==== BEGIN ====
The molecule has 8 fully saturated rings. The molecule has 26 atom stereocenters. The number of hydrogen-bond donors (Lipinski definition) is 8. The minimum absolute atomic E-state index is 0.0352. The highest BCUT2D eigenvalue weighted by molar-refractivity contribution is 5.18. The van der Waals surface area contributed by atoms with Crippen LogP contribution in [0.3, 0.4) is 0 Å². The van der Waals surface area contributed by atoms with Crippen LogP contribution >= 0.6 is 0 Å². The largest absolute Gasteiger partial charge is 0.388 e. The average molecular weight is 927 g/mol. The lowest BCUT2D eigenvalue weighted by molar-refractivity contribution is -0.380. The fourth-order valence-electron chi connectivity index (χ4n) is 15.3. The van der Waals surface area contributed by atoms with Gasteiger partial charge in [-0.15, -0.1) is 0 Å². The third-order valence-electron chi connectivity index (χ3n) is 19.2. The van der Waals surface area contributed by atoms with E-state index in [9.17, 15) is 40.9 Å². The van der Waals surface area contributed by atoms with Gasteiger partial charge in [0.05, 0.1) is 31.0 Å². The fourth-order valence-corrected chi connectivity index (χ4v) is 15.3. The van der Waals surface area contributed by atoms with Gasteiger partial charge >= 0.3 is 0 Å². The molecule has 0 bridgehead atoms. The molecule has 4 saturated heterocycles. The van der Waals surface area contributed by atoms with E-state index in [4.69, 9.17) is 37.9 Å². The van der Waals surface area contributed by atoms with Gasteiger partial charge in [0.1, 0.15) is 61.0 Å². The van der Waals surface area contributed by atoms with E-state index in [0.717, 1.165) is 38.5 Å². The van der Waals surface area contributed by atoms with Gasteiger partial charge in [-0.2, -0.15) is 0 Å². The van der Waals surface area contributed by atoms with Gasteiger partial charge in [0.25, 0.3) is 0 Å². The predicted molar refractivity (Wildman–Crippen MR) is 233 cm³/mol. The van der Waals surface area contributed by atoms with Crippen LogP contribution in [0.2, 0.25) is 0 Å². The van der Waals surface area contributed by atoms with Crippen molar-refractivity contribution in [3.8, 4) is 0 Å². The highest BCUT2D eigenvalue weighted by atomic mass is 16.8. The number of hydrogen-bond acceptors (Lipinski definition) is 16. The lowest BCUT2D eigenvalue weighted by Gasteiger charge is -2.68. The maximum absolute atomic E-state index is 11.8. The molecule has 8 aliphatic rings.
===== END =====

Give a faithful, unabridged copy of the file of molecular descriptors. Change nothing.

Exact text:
The molecule has 8 fully saturated rings. The molecule has 26 atom stereocenters. The number of hydrogen-bond donors (Lipinski definition) is 8. The minimum absolute atomic E-state index is 0.0352. The highest BCUT2D eigenvalue weighted by molar-refractivity contribution is 5.18. The van der Waals surface area contributed by atoms with Crippen LogP contribution in [0.3, 0.4) is 0 Å². The van der Waals surface area contributed by atoms with Crippen LogP contribution >= 0.6 is 0 Å². The largest absolute Gasteiger partial charge is 0.388 e. The average molecular weight is 927 g/mol. The lowest BCUT2D eigenvalue weighted by molar-refractivity contribution is -0.380. The fourth-order valence-electron chi connectivity index (χ4n) is 15.3. The van der Waals surface area contributed by atoms with Gasteiger partial charge in [-0.15, -0.1) is 0 Å². The third-order valence-electron chi connectivity index (χ3n) is 19.2. The van der Waals surface area contributed by atoms with E-state index in [9.17, 15) is 40.9 Å². The van der Waals surface area contributed by atoms with Gasteiger partial charge in [0.05, 0.1) is 31.0 Å². The fourth-order valence-corrected chi connectivity index (χ4v) is 15.3. The van der Waals surface area contributed by atoms with Gasteiger partial charge >= 0.3 is 0 Å². The molecule has 0 bridgehead atoms. The molecule has 4 saturated heterocycles. The van der Waals surface area contributed by atoms with E-state index in [4.69, 9.17) is 37.9 Å². The van der Waals surface area contributed by atoms with Gasteiger partial charge in [0.1, 0.15) is 61.0 Å². The van der Waals surface area contributed by atoms with E-state index in [0.717, 1.165) is 38.5 Å². The van der Waals surface area contributed by atoms with Gasteiger partial charge in [-0.2, -0.15) is 0 Å². The van der Waals surface area contributed by atoms with Gasteiger partial charge in [0.25, 0.3) is 0 Å². The predicted molar refractivity (Wildman–Crippen MR) is 233 cm³/mol. The van der Waals surface area contributed by atoms with Crippen LogP contribution in [0.2, 0.25) is 0 Å². The van der Waals surface area contributed by atoms with Crippen molar-refractivity contribution in [3.8, 4) is 0 Å². The highest BCUT2D eigenvalue weighted by atomic mass is 16.8. The number of hydrogen-bond acceptors (Lipinski definition) is 16. The lowest BCUT2D eigenvalue weighted by Gasteiger charge is -2.68. The maximum absolute atomic E-state index is 11.8. The molecule has 8 aliphatic rings.